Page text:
Saving the Tree of Music
Pacific World, a New Zealand magazine
by Noeline Gannaway
A spiny member of the rosewood family is the focus of a joint action by Tanzanian botanist Sebastian Chuwa and Texas woodworker James Harris to secure its future. African Ebony, Blackwood, Dalbergia melanoxylon, or Mpingo as it is known in its native Tanzania, produces heartwood that is eminently suitable for tools, utensils, traditional carvings and musical instruments. Tanzanian woodcarvers of the Makonde tribe produce a wide range of objects for sale to tourists - from decorative combs to candlesticks and religious statues.
The density and fine texture of Mpingo wood make it ideal for woodwind instruments like clarinets, as it can hold the metal fittings and does not absorb water. It is also used for piano keys and the fretboards of guitars. International trade in musical instruments brings in $1.5 million annually to the local economy.
Besides being the premier wood in the world for ornamental turning, Mpingo is a vital element in the East African ecosystem, its roots supporting a specialised bacteria which increases soil fertility. But heavy commercial harvesting, encroaching desert and increasing population pressures with their associated set-fires and livestock grazing could lead to a scarcity of African Blackwood in several decades. Professional woodturner James Harris became aware of the threat to his prized medium through a 1992 BBC TV nature documentary, The Tree of Music (aired on US PBS television) from which he learned of efforts by Tanzanian botanist Sebastian Chuwa to replant the Mpingo into its natural habitat from seeds he had collected in his travels over East Afiica. Sebastian was paying local villagers to water and care for Mpingo seedlings planted in recycled cans until they were sturdy enough to be planted out in the wild.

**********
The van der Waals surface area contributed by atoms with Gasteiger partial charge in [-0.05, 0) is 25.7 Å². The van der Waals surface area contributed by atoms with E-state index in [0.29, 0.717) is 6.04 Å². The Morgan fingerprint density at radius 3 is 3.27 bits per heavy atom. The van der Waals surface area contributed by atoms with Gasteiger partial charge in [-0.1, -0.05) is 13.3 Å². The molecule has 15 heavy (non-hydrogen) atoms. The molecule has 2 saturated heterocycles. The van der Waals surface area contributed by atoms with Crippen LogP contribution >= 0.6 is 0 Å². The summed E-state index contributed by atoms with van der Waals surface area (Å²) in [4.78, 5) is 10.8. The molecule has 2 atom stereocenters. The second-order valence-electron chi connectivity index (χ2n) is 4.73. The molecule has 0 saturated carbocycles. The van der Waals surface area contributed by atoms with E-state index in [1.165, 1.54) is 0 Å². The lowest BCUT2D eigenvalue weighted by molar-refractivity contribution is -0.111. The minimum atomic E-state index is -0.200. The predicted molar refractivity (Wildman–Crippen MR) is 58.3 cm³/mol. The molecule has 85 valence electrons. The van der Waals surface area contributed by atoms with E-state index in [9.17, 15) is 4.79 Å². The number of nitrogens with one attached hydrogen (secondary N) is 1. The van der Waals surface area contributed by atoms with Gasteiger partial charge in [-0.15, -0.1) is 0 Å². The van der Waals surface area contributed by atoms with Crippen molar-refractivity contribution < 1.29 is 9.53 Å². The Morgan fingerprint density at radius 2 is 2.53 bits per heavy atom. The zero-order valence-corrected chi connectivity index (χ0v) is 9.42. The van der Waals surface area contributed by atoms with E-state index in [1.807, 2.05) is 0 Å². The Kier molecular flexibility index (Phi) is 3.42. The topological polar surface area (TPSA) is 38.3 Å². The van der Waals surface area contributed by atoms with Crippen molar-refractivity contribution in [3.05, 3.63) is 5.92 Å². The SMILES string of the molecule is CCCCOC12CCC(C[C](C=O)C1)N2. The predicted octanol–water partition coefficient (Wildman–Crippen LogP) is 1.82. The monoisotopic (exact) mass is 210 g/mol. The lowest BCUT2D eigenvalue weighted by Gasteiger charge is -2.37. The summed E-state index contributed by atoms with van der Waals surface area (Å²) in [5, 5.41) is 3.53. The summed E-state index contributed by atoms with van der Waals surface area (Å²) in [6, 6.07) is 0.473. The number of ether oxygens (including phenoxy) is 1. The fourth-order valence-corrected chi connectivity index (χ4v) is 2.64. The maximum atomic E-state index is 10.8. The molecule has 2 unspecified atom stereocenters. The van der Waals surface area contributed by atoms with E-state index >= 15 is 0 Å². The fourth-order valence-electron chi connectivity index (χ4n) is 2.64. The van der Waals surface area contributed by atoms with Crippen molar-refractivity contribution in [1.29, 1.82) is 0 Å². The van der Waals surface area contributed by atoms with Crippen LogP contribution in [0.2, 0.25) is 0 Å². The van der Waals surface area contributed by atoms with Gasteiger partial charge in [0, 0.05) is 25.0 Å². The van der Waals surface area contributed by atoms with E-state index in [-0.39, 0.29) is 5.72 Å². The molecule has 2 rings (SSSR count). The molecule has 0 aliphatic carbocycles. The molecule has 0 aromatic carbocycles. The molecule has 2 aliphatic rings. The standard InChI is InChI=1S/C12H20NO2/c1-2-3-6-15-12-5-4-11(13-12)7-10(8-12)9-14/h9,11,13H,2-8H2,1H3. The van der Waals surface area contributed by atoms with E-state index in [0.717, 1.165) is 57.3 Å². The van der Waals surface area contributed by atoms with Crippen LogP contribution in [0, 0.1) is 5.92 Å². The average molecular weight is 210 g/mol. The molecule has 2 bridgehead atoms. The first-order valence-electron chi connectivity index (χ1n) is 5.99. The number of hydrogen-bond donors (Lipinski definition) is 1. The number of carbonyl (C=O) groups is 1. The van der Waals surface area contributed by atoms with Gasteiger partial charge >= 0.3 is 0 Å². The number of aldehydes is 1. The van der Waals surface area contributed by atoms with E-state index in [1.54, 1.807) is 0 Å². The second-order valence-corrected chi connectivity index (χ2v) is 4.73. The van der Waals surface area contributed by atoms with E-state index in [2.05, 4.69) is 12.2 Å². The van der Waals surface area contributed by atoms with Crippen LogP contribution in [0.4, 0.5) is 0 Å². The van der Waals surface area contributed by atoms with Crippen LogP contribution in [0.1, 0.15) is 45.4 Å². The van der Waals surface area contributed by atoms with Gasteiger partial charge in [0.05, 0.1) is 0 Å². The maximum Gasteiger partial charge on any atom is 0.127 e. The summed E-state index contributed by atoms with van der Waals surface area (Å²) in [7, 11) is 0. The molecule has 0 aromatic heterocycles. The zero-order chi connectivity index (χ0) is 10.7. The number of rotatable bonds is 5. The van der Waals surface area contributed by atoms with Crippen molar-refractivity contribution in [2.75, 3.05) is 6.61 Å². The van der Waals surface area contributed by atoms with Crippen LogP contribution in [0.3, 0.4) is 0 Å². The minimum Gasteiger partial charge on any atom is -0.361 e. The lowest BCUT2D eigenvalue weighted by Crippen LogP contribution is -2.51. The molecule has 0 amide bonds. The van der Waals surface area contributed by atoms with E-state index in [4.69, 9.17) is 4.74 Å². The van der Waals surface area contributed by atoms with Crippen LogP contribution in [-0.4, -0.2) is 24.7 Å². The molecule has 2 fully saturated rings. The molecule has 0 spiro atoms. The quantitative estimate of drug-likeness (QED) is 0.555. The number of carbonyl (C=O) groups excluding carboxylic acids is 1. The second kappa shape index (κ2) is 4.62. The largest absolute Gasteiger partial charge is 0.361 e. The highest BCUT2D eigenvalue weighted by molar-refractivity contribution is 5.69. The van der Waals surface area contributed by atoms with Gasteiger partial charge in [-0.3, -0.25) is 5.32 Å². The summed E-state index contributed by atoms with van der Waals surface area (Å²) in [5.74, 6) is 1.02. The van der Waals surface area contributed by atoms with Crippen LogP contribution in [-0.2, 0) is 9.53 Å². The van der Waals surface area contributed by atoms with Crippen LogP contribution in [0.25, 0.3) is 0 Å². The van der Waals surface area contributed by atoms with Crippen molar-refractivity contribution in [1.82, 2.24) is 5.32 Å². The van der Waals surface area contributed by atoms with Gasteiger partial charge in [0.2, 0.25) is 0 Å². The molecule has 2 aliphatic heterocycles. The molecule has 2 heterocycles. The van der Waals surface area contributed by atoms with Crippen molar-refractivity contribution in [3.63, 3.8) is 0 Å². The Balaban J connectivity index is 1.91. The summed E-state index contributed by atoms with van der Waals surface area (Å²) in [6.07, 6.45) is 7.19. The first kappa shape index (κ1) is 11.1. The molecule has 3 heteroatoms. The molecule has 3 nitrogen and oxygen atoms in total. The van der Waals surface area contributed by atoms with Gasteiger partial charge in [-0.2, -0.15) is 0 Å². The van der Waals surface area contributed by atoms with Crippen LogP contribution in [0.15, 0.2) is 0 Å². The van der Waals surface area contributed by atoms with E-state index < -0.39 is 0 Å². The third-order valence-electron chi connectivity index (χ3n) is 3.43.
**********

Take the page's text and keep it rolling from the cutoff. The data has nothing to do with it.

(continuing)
Sebastian's words in the documentary mark him as a realist with a vision: "My 200 Mpingo seedlings are obviously not enough to make much difference compared with what is being lost. But next year I hope to have 20,000 seedlings to plant. It is vital for me to act now rather than wait until the future when things have reached a crisis." Impressed by the film, James set about tracing Sebastian, and eventually established contact. Letters were exchanged and plans developed for the long-term conservation and renewal of Mpingo. The African Blackwood Conservation Project (ABCP) was born. Contributions in response to 180 fund-raising letters sent out by James in June 1996 enabled the project to begin. A bank account was set up in Austin, Texas, to serve as a clearing house for donations in the USA, and a foreign exchange account was created for the ABCP at the National Bank of Commerce in Arusha, Tanzania, to convert US dollars into Tanzanian shillings for the project in Moshi, forty miles south of Mt. Kilimanjaro in northern Tanzania.
The first year however did not bring sufficient fimds to realise Sebastian's original wish-list which envisaged a one-acre donated plot, fenced, with a shelter built and irrigation installed. So a scaled-down version of the project began at Moshi before the beginning of the rainy season in February 1997. Basic tools were purchased and Sebastian began clearing a smaller fenced area donated by a friend of the project. He held a training session on Mpingo culture for interested people. An attendant, Mama Mariamu, was hired to tend the nursery.
A seedbed was prepared, mulched, then carefully watered and tended. By April the tiny seedlings were transplanted into pots. Over 500 seedlings were potted in this initial stage of the project. These plants need to be carefully protected from depredation by insects or animals, watered and fertilised until they are about 15 months old, and able to survive when transplanted into the wild. It is hoped eventually to replant every year the 20,000 Mpingos estimated to be harvested annually, "so that the song of the Tree of music will not go silent."
Noeline Gannaway has been writing for Pacific World for many years
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Last revised 21 April 2008.